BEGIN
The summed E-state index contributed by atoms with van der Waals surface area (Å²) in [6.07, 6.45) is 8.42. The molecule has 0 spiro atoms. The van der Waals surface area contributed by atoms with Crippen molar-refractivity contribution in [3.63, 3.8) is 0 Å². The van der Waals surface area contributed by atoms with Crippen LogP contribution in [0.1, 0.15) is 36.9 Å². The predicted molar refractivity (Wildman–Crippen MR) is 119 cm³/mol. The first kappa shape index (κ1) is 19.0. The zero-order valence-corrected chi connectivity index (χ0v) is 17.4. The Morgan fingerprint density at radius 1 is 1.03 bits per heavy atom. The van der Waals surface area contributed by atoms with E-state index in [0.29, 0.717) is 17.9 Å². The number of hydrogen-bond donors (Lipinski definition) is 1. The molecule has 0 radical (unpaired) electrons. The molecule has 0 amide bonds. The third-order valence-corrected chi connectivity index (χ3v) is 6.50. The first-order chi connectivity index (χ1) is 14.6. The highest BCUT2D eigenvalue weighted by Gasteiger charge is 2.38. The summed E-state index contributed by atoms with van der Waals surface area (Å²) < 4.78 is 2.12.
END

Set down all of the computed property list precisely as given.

The summed E-state index contributed by atoms with van der Waals surface area (Å²) in [6.07, 6.45) is 8.42. The molecule has 0 spiro atoms. The van der Waals surface area contributed by atoms with Crippen molar-refractivity contribution in [3.63, 3.8) is 0 Å². The van der Waals surface area contributed by atoms with Crippen LogP contribution in [0.1, 0.15) is 36.9 Å². The predicted molar refractivity (Wildman–Crippen MR) is 119 cm³/mol. The first kappa shape index (κ1) is 19.0. The zero-order valence-corrected chi connectivity index (χ0v) is 17.4. The Morgan fingerprint density at radius 1 is 1.03 bits per heavy atom. The van der Waals surface area contributed by atoms with E-state index in [0.29, 0.717) is 17.9 Å². The number of hydrogen-bond donors (Lipinski definition) is 1. The molecule has 0 radical (unpaired) electrons. The molecule has 0 amide bonds. The third-order valence-corrected chi connectivity index (χ3v) is 6.50. The first-order chi connectivity index (χ1) is 14.6. The highest BCUT2D eigenvalue weighted by Gasteiger charge is 2.38. The summed E-state index contributed by atoms with van der Waals surface area (Å²) < 4.78 is 2.12.